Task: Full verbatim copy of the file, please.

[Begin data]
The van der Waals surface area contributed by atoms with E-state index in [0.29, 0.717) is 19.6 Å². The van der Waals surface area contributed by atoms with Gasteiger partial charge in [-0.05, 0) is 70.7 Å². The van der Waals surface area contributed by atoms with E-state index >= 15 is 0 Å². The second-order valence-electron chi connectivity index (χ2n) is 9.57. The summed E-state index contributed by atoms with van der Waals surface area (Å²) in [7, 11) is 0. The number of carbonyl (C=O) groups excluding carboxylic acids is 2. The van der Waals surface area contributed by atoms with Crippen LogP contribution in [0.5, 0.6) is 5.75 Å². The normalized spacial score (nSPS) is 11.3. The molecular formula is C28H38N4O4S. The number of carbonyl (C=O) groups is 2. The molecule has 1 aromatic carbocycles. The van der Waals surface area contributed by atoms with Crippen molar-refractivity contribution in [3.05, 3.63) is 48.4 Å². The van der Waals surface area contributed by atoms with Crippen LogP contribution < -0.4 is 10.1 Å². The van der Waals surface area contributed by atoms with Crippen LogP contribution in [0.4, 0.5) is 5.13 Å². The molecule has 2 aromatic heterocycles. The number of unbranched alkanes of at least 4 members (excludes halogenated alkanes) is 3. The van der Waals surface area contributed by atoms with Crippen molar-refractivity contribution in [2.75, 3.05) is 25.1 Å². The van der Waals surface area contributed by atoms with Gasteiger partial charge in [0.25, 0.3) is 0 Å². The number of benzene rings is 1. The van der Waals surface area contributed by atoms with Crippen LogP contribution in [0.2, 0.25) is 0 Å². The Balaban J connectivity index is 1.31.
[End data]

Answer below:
The van der Waals surface area contributed by atoms with E-state index in [0.29, 0.717) is 19.6 Å². The van der Waals surface area contributed by atoms with Gasteiger partial charge in [-0.05, 0) is 70.7 Å². The van der Waals surface area contributed by atoms with E-state index >= 15 is 0 Å². The second-order valence-electron chi connectivity index (χ2n) is 9.57. The summed E-state index contributed by atoms with van der Waals surface area (Å²) in [7, 11) is 0. The number of carbonyl (C=O) groups excluding carboxylic acids is 2. The van der Waals surface area contributed by atoms with Crippen LogP contribution in [0.5, 0.6) is 5.75 Å². The normalized spacial score (nSPS) is 11.3. The molecular formula is C28H38N4O4S. The number of carbonyl (C=O) groups is 2. The molecule has 1 aromatic carbocycles. The van der Waals surface area contributed by atoms with Crippen molar-refractivity contribution in [3.05, 3.63) is 48.4 Å². The van der Waals surface area contributed by atoms with Crippen LogP contribution < -0.4 is 10.1 Å². The van der Waals surface area contributed by atoms with Crippen LogP contribution in [0.4, 0.5) is 5.13 Å². The molecule has 2 aromatic heterocycles. The number of unbranched alkanes of at least 4 members (excludes halogenated alkanes) is 3. The van der Waals surface area contributed by atoms with Crippen molar-refractivity contribution in [2.75, 3.05) is 25.1 Å². The van der Waals surface area contributed by atoms with Gasteiger partial charge in [0.25, 0.3) is 0 Å². The number of benzene rings is 1. The van der Waals surface area contributed by atoms with Crippen LogP contribution in [0.2, 0.25) is 0 Å². The Balaban J connectivity index is 1.31.